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Rapturing and rupturing the sound barrier: big music by Gérard Grisey and Kaija Saariaho

The Sound Barrier for Sunday 1 July 2018

This weekend on The Sound Barrier I will be taking you into the depths of the sonic spectrum in two big works by composers who have shown us how much more there is in sound beyond what we think our ears have heard.

The spectralist school of composition, interested in the structural elements of sound – its overtones, harmonics, and microtonal resonances – is, like so many musical 'clubs', a potentially misleading way of thinking about the music that is seen to have emerged from it. One of its most core founders, Gérard Grisey, ultimately disowned the descriptor and one of its many acclaimed students, Kaija Saariaho, often had only scant regard for its rules.

The works that I will be bringing you on this weekend's show will, though, just show how miraculous and wonderful these composers' journeys into the structure of sound was, whatever labels might be ascribed to their work, and how much we owe not only to their creativity, but to the advances of sonic technology – at first through spectrograms and sonograms, and then through computers – in enabling the structure of sound to be dissected and analysed.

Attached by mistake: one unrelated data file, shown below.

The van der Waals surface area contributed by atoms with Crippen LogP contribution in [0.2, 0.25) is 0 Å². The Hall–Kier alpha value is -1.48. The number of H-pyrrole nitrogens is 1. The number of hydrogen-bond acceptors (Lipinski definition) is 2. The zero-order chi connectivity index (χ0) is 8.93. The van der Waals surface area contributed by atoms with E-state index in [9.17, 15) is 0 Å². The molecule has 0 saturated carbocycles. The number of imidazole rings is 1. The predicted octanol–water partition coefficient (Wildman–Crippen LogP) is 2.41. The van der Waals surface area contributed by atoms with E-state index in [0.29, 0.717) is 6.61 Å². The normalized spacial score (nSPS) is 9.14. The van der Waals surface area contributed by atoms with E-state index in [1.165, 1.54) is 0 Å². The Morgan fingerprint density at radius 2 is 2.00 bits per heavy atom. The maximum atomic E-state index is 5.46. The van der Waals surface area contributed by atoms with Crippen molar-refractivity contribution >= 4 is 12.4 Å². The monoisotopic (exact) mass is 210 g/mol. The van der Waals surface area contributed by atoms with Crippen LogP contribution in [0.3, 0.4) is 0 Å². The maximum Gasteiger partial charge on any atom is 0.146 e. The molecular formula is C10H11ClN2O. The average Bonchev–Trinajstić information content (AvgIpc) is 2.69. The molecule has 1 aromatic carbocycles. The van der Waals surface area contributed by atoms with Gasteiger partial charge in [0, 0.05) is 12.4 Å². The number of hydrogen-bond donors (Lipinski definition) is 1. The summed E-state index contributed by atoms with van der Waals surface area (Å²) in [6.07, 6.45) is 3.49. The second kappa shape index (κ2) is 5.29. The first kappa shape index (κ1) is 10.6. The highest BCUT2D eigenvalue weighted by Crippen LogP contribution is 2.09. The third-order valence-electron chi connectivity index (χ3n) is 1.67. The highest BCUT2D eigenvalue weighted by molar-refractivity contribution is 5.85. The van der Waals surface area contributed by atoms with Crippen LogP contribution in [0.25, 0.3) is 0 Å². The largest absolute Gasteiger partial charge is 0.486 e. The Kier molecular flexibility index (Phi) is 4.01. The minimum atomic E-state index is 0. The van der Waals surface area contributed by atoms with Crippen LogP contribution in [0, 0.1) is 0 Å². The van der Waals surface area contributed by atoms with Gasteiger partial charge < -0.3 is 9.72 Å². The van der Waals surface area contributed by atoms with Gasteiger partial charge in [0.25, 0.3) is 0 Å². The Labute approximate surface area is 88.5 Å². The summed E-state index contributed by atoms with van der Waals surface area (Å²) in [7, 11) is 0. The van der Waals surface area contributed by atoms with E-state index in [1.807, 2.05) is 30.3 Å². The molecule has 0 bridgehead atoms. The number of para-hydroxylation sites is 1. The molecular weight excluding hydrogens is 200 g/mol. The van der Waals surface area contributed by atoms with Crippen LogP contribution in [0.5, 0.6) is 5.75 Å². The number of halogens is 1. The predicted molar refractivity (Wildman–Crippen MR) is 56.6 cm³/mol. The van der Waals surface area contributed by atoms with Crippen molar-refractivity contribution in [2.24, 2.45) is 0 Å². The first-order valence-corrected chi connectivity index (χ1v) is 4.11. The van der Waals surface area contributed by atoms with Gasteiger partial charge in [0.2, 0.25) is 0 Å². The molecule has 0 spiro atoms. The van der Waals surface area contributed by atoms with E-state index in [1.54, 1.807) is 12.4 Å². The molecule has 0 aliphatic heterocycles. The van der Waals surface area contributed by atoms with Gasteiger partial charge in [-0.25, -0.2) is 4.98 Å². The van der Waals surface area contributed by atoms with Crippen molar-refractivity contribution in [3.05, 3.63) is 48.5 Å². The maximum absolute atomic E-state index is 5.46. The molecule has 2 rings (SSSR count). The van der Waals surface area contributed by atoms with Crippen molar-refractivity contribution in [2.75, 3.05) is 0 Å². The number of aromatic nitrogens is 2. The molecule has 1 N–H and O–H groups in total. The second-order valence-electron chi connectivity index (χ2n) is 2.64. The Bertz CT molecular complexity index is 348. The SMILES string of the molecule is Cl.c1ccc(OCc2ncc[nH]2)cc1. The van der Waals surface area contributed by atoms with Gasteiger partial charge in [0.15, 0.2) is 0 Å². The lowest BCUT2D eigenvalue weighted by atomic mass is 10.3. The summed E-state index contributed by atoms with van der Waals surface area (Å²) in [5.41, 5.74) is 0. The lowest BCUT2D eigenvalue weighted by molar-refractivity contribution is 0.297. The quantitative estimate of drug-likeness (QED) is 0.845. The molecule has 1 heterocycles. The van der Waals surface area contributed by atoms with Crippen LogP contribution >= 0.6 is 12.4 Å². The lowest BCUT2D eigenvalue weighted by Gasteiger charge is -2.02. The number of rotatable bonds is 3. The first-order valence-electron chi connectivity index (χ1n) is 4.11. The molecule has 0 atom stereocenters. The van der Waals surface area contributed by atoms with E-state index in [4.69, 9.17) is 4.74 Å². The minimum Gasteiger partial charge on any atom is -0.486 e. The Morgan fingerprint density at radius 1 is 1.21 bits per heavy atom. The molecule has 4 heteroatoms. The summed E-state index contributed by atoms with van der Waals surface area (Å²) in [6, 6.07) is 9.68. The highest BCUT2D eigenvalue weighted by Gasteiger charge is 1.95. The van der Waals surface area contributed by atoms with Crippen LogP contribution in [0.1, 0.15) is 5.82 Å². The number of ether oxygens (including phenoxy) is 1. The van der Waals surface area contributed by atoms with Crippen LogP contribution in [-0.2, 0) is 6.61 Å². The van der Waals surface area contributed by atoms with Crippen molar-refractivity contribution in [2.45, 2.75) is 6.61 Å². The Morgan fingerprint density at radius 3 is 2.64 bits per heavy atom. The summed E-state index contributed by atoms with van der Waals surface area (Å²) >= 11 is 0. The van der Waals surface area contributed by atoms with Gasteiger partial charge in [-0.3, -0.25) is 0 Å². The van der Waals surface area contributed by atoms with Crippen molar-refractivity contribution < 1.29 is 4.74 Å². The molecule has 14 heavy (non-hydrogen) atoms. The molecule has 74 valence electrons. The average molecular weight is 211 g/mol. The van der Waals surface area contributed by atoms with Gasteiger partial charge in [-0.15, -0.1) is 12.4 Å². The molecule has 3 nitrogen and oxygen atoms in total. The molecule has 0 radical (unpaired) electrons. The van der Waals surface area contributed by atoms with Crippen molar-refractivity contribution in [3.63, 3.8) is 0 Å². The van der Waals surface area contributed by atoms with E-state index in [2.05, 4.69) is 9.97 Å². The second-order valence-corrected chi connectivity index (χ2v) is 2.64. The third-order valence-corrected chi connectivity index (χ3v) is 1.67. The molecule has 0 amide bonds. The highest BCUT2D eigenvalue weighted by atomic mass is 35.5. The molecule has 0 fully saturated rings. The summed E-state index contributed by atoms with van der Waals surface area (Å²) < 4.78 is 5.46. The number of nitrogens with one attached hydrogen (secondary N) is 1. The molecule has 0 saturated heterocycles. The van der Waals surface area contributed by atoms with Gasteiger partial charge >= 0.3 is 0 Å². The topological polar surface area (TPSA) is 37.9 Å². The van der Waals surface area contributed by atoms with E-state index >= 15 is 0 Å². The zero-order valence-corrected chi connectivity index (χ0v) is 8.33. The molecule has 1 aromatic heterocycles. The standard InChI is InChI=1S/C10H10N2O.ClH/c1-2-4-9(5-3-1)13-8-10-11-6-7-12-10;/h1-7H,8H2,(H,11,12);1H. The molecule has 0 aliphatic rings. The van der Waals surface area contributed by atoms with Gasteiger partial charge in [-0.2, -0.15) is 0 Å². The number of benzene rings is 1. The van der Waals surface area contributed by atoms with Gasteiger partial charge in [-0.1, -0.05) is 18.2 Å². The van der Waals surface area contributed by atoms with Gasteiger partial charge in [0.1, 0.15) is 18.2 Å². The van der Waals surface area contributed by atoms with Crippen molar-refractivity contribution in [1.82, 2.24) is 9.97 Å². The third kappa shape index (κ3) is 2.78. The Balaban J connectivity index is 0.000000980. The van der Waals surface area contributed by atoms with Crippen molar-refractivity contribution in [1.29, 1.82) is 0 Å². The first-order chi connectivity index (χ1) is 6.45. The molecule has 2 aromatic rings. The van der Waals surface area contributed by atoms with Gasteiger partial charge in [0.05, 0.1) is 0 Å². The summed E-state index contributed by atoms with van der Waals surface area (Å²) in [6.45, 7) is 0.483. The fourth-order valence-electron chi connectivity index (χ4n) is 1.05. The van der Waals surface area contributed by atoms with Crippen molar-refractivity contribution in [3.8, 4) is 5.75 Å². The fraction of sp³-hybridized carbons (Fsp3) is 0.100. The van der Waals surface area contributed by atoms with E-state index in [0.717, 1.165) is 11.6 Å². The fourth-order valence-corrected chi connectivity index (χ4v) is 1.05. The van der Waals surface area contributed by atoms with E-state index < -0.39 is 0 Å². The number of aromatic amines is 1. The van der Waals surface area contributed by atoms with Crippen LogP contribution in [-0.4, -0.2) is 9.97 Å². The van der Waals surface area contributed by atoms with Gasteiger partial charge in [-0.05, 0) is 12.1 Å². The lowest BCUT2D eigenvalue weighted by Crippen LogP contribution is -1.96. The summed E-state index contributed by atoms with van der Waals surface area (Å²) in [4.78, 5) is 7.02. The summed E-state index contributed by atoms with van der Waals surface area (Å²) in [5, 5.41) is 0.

We will hear Saariaho's early and magnificent Lichtbogen (1986), constructed through a computer analysis of a single, tiny, cello gesture, transported to a work for nine instruments and live electronics, depicting the shimmering textures and colours of the Northern Lights, as well as the pivotal work of spectralism, Grisey's expansive Les espaces acoustiques (1974-1985), which takes the sonic compass outwards from its opening for solo viola to a huge orchestral web of sound and then back again as four horns filter and disintegrate the harmonic spectrum.

A show with just two works, it will be an intense and immersive passage into the minima and maxima of that thing that lies at the core of everything we hear: sound.

I hope you can join me this Sunday night at 10.00 PM (AEST) for two hours of sonic rapture and rupture. You can listen live on radio at 106.7 on the Melbourne FM band, or on PBS Digital radio, or from anywhere in the world via the PBS app or online. The show will also be available to listen back to, as an audio stream here on the website, shortly after it has gone live to air.

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